Guatemala (MNN) — Guatemala has a historically bad record when it comes to human trafficking.
In both 2007 and 2008, the country was on the Tier 2 Watch List "for its failure to provide evidence of increasing efforts to combat trafficking in persons, particularly with respect to ensuring that trafficking offenders are appropriately prosecuted for their crimes," according to the U.S. government.
The International Justice Mission (IJM) says it is estimated that 90 percent of rape and domestic violence incidents in Guatemala go unreported. Of the cases that are brought to trial, there's a 90 percent likelihood that the perpetrator will not be convicted.
Buckner International has dealt with the consequences of poor legal repercussions for trafficking for years. The ministry has been tending to victims of trafficking and sexual abuse who come into their Girls Homes and Community Transformation Centers, providing aftercare as they can for the many girls who are abandoned, sold, or tricked into prostitution. The cycle has perpetuated, however, in the absence of any legal capabilities.
Margaret Elizabeth Perry says it's a painful cycle to watch: "What's happened in the past is that children will be removed from their home, but time passes and the child ends up returning to the home, yet the perpetrator is still there. So just being able to break this cycle–being able to hold the perpetrator accountable for his or her actions–is crucial in really caring for children."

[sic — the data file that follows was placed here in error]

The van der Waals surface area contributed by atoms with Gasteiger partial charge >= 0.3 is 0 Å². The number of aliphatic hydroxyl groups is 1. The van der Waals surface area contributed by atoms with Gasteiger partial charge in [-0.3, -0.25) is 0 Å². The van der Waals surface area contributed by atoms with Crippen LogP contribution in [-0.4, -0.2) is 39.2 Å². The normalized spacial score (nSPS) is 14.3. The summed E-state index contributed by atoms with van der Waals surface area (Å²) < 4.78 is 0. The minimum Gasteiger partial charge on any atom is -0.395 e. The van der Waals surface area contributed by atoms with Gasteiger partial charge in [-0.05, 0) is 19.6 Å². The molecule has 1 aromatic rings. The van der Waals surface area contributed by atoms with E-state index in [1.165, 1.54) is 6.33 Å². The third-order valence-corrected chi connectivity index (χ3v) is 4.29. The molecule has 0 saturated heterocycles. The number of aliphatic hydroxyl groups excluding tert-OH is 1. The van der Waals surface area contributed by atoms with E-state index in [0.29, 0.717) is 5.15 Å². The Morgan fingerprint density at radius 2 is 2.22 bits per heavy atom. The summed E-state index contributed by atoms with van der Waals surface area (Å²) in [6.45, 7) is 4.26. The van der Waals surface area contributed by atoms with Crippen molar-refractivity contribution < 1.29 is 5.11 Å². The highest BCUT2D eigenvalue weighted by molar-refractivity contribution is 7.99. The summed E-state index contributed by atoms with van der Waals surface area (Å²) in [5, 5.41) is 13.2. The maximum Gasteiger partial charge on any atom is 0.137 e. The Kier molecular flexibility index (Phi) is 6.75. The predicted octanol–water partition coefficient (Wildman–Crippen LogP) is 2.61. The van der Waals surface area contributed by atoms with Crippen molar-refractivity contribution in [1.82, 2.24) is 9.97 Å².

Now Buckner has finally found a way to play this crucial role in holding perpetrators accountable.
Over the last year, Buckner has developed a partnership with IJM, a ministry devoted to the legal aspects of eradicating trafficking. The purpose of the partnership? "It's really a way to break the cycle–the cycle of abuse, the cycle of trafficking," says Perry.
"IJM basically provides legal services for young women who have been trafficked or victimized, and Buckner is able to provide aftercare services," explains Perry. "We remove them from the dangerous situation or place of abuse and put them into a shelter where they're able to receive aftercare, receive counseling, receive legal aid. Buckner is able to work with them to provide a permanency plan which will then transition them to safety and independence."
It would seem that the bases are finally getting covered in Guatemala, thanks in no small part to this partnership. In January, Buckner was even able to open a new shelter for victims as IJM goes after the perpetrators.
More exciting still is the way lives are being transformed. Christians are standing for justice and being a voice for the voiceless with IJM, and victims are being reborn in Christ's love as believers care for them in Buckner's aftercare.
Still, there is work to be done. Pray for Buckner, for IJM, for Guatemala as a country. Consider even going to Guatemala to serve on a short-term trip with Buckner or interning with the skills you possess–Buckner could use adults and students alike. You can of course give to this project as well, by clicking here and designating your gift for this program. Whatever you do, rejoice in the way God is working through His people to reach the broken and abused in Guatemala.